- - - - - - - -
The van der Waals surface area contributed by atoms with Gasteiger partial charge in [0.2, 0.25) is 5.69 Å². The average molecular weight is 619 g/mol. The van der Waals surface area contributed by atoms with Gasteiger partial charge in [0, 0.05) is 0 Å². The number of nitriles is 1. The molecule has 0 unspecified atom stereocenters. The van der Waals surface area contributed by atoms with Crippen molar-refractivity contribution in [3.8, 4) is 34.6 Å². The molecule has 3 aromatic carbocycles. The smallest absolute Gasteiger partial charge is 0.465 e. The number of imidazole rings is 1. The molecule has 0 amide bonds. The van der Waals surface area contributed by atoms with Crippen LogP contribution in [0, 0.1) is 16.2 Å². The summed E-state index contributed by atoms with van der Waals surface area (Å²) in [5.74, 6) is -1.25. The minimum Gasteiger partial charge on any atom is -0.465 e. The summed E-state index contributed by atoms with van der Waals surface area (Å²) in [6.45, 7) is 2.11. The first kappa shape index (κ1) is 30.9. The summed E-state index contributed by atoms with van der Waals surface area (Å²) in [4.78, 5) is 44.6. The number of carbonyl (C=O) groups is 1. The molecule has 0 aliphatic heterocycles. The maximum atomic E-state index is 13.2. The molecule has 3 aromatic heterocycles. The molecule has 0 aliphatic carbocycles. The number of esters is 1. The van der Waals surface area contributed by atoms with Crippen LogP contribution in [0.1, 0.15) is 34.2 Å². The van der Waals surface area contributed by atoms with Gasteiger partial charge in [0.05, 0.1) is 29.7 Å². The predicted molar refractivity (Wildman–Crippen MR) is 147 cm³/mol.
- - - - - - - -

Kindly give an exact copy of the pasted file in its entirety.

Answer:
The van der Waals surface area contributed by atoms with Gasteiger partial charge in [0.2, 0.25) is 5.69 Å². The average molecular weight is 619 g/mol. The van der Waals surface area contributed by atoms with Gasteiger partial charge in [0, 0.05) is 0 Å². The number of nitriles is 1. The molecule has 0 unspecified atom stereocenters. The van der Waals surface area contributed by atoms with Crippen molar-refractivity contribution in [3.8, 4) is 34.6 Å². The molecule has 3 aromatic carbocycles. The smallest absolute Gasteiger partial charge is 0.465 e. The number of imidazole rings is 1. The molecule has 0 amide bonds. The van der Waals surface area contributed by atoms with Crippen LogP contribution in [0, 0.1) is 16.2 Å². The summed E-state index contributed by atoms with van der Waals surface area (Å²) in [5.74, 6) is -1.25. The minimum Gasteiger partial charge on any atom is -0.465 e. The summed E-state index contributed by atoms with van der Waals surface area (Å²) in [6.45, 7) is 2.11. The first kappa shape index (κ1) is 30.9. The summed E-state index contributed by atoms with van der Waals surface area (Å²) in [4.78, 5) is 44.6. The number of carbonyl (C=O) groups is 1. The molecule has 0 aliphatic heterocycles. The maximum atomic E-state index is 13.2. The molecule has 3 aromatic heterocycles. The molecule has 0 aliphatic carbocycles. The number of esters is 1. The van der Waals surface area contributed by atoms with Crippen LogP contribution in [0.1, 0.15) is 34.2 Å². The van der Waals surface area contributed by atoms with Gasteiger partial charge in [0.05, 0.1) is 29.7 Å². The predicted molar refractivity (Wildman–Crippen MR) is 147 cm³/mol.